A few months out from an election presents a unique opportunity to force real solutions on to the political agenda. In contrast to the divisive policies that the major parties fight over on behalf of their respective vested interests, there are policy solutions that all Australians can recognise would benefit everybody. One of those is a postal “people’s bank”.
The government’s Regional Banking Taskforce is accepting submissions until 18 December. To stop it from being another wasted talkfest, we need to flood it with submissions so we can force it to acknowledge this policy solution—everyone make a submission today!
The trigger for the Australia Post-Christine Holgate-Cartier watches scandal was an initiative Christine Holgate had taken two years earlier to make the big banks pay properly for post offices serving their customers. Why? She had toured post offices around the world and had seen that successful postal operations were combining postal services with banking services. Christine Holgate conceived the idea of Australia Post becoming a bank itself, but knowing the opposition she would get, she at least made the banks cough up to pay for the Bank@Post service in post offices, which for more than 1,000 communities is their only banking service.
Christine Holgate observed successful postal banking operations in France, Switzerland, and India. Japan is another country with a successful postal bank, Japan Post Bank, which was central to its post-war economic miracle, investing in economic development and enabling Japan to remain free of foreign debt. The USA had a successful postal bank until the 1960s, and there is support in the US Congress to bring it back. New Zealand established its postal bank, Kiwi Bank, in 2001, which immediately attracted a flood of deposits from New Zealanders desperate for an alternative to their big four banks (which are owned by Australia’s big four). Australia’s original Commonwealth Bank started in the post offices in 1912.
What would a postal bank do for Australians? As the Citizens Party envisions in our legislation for a Commonwealth Postal Savings Bank (CPSB), it would:
- Guarantee banking services to all communities, and force the big four private banking oligopoly to actually compete on service for the first time in 25 years;
- Guarantee banking services to everyone and every legal business without discrimination—no “debanking” as the private banks are doing to more and more businesses;
- Guarantee deposits, as the bank would be owned by the Commonwealth government;
- Support the cash payments system which the private banks are trying to get rid of—the banks have ripped out one third of Australia’s ATMs in recent years, but Christine Holgate ensured Bank@Post would supply cash;
- Lend to local individuals and small businesses in the communities the postal bank serves;
- Invest surplus deposits in a national development or infrastructure bank, to be a source of credit for the economic development of Australia.
- Break the monopoly of the big four banks, including their power over Australian politics.
There are prominent politicians in every political party who support a postal bank, and Bob Katter MP is ready to introduce the CPSB bill. To push it to the forefront of the political agenda, however, the Australian people must demand it. Again and again. The private banking monopoly, the most powerful lobby in Australia, will fiercely oppose this policy, as was already seen in bankers’ boy Scott Morrison’s ambush and removal of Christine Holgate as CEO of Australia Post. It’s up to the people to make it happen.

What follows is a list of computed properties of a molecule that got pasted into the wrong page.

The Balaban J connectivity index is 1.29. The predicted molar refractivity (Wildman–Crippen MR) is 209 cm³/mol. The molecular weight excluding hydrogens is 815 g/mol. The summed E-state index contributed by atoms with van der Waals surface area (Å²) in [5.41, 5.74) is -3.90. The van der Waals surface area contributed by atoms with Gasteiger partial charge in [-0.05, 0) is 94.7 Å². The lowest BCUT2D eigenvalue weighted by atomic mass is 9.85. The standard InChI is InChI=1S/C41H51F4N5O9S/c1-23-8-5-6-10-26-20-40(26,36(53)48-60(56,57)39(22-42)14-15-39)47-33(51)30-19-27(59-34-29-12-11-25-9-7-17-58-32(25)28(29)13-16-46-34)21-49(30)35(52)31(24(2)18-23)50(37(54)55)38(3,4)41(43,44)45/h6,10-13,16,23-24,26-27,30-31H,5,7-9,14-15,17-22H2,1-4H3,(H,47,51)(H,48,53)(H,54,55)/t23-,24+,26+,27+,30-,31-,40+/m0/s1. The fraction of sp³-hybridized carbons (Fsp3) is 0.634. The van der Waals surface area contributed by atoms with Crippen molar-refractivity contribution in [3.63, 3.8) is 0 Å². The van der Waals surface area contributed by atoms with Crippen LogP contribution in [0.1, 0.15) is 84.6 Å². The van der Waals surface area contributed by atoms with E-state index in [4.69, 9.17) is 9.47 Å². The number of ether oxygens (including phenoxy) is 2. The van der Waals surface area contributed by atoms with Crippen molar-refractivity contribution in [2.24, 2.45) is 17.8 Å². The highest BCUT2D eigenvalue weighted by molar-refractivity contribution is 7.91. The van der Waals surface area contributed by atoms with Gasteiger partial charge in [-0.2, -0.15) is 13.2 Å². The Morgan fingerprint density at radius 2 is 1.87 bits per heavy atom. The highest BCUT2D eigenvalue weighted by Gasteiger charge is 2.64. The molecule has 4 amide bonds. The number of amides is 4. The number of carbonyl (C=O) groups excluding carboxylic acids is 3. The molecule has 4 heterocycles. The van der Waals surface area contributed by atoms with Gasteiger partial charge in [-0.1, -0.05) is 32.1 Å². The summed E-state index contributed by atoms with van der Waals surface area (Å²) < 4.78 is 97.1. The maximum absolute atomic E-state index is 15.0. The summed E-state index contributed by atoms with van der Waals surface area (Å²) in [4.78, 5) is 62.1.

This means everyone making a submission to the Regional Banking Taskforce by 18 December. Journalist Dale Webster of The Regional has written a new article, “What anyone making a submission to Australia’s latest regional banking inquiry should know first”. She recaps the history of regional banking inquiries, and traces the decline of regional banking services to the 1982 Campbell Report, which demanded the privatisation of the Commonwealth Bank and foreshadowed bank branch closures would result, as it did. Why? Because when the private banks had to compete with a public bank, the Commonwealth Bank, they had to maintain their branches. If we can again force them to compete with a public option, a postal bank, they will be forced to lift their game if they don’t want to lose millions of regional customers.
Have your say—today!
To have your say, send an email, as long or short as you like, calling for a postal bank and explaining your reasons for supporting it. If you have personal experiences and examples, include them in the email.
Where to send your submission:
You can submit responses to this consultation up until 18 December 2021.
While submissions may be lodged electronically or by post, electronic lodgement is preferred. For accessibility reasons, please submit responses sent via email in a Word or RTF format. An additional PDF version may also be submitted.
All information (including name and address details) contained in submissions may be made available to the public on the Treasury website unless you indicate that you would like all or part of your submission to remain in confidence.
Regional Banking Taskforce
Financial System Division
PARKES ACT 2600
Click here to sign the petition:
An Australia Post ‘people’s bank’—a win-win solution for the nation